Financial Daily Dose 10.1.2020 | Top Story: Palantir and Asana Make Strong Showing In Direct Listing Public Debut

Robins Kaplan LLP

Robins Kaplan LLP

Palantir’s direct listing experiment generally went well, with the company’s shares beginning trading up nearly 40% from the $7.25 reference price set Tuesday evening. Fellow direct lister Asana also had a good first day on the NYSE – NYTimes and WSJ and MarketWatch and Law360

Even after a rough month, stocks closed up higher on Wednesday to wrap up September and Q3—a “second consecutive quarter of dramatic gains, continuing a historic stock-market recover that few predicted in the depths of the March downturn” – WSJ

Still, Tuesday night’s [ahem] interesting debate prompted the Times to chart how markets that have shown a willingness to look well past the latest political and global drama of the moment are increasingly fixated on the coming election – NYTimes

The Federal Reserve announced this week that it’s extending restrictions for the U.S.’s biggest banks another three months, keeping its prohibitions on share buybacks and a cap on dividend payments in place for the lenders, all of whom have more than $100 billion in assets – WSJ and Bloomberg and MarketWatch

Treasury Secretary Mnuchin is reportedly working on a counteroffer to the House’s recent $2.2 trillion Covid stimulus plan that he’s talking through with House leadership – NYTimes and Bloomberg

In the meantime, job cuts are picking up. U.S. insurance giant Allstate will lay off nearly 4000 employees “in claims, sales and support roles” as part of a restructuring plan it announced last December – WSJ and Bloomberg

Goldman’s resuming its own cuts as part of its broader plan to eliminate about 1% of its workforce – Bloomberg

And American and United Airlines are axing 32,000 jobs “after lawmakers were unable to agree on a broad coronavirus relief package” – WSJ

The Brexit train just keeps on chugging, and for Britain, that mean the EU will move ahead with legal action against it over “Brexit legislation that the government in London has said would permit it to break international law.” Boris and friends now have 30 days to respond  – NYTimes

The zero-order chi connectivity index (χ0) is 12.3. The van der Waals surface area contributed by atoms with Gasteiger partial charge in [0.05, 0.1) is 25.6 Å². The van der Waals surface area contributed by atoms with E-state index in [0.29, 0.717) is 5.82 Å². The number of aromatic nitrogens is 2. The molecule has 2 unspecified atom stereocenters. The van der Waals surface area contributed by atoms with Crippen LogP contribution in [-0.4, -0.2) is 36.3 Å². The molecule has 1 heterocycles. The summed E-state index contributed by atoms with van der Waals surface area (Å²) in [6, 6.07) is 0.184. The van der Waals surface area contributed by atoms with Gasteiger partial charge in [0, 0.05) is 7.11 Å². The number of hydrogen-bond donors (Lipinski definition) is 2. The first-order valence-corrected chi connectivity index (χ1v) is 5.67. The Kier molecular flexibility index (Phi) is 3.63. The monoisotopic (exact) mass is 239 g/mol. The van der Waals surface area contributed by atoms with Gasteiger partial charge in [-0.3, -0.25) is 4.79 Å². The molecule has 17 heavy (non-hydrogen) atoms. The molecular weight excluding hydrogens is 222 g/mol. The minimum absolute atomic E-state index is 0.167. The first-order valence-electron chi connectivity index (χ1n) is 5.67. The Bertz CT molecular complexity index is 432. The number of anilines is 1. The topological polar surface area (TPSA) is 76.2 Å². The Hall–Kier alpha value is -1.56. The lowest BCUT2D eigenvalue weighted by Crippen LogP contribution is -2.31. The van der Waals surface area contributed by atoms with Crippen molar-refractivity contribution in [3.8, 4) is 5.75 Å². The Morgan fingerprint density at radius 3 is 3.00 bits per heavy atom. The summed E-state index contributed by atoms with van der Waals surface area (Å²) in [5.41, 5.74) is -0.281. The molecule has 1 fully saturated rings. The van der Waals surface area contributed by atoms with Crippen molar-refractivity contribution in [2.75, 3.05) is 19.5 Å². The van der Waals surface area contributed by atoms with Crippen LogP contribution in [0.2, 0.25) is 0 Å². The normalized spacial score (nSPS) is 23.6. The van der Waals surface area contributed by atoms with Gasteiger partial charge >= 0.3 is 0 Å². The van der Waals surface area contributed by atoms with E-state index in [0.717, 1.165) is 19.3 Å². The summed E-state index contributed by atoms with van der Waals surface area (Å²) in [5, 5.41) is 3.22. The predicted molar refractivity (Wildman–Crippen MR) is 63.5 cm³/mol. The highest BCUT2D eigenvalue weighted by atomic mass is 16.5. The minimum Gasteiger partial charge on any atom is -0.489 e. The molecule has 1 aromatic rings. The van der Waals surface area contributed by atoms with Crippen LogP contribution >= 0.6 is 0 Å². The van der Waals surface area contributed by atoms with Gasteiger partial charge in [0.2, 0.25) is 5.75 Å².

So much for the meek inheriting the earth (at least when it comes to the business world). Instead, the pandemic has only hastened the growth and dominance of large companies while “their small business competitors have faced something of an apocalypse,” with more than “400,000 small businesses” already closing “and millions more . . . at risk” – NYTimes

HP will pay $6 million to resolve SEC claims that it “violated antitrust law in its effort to boost sales of ink supplies” – Bloomberg and Reuters and Law360

Officials are blaming a “technical glitch” for the halt to trading on the Tokyo Stock Exchange on Thursday, one of the “worst ever” breakdowns for the dominant exchange in the world’s third-largest economy – NYTimes

A recent massive attack on Universal Health Services Inc., one of “the nation’s largest hospital chains,” is an unfortunate case study of how ransomware is morphing from a software-crippling annoyance to a life-threatening plague – WSJ

Gotta hand it to the Germans, who embraced the meta and are offering a new exhibit that displays both the originals of Russian avant-garde artists and their fakes, which have “polluted this corner of the art market for decades” – NYTimes

Stay safe.

Written by:

Robins Kaplan LLP

Robins Kaplan LLP on:

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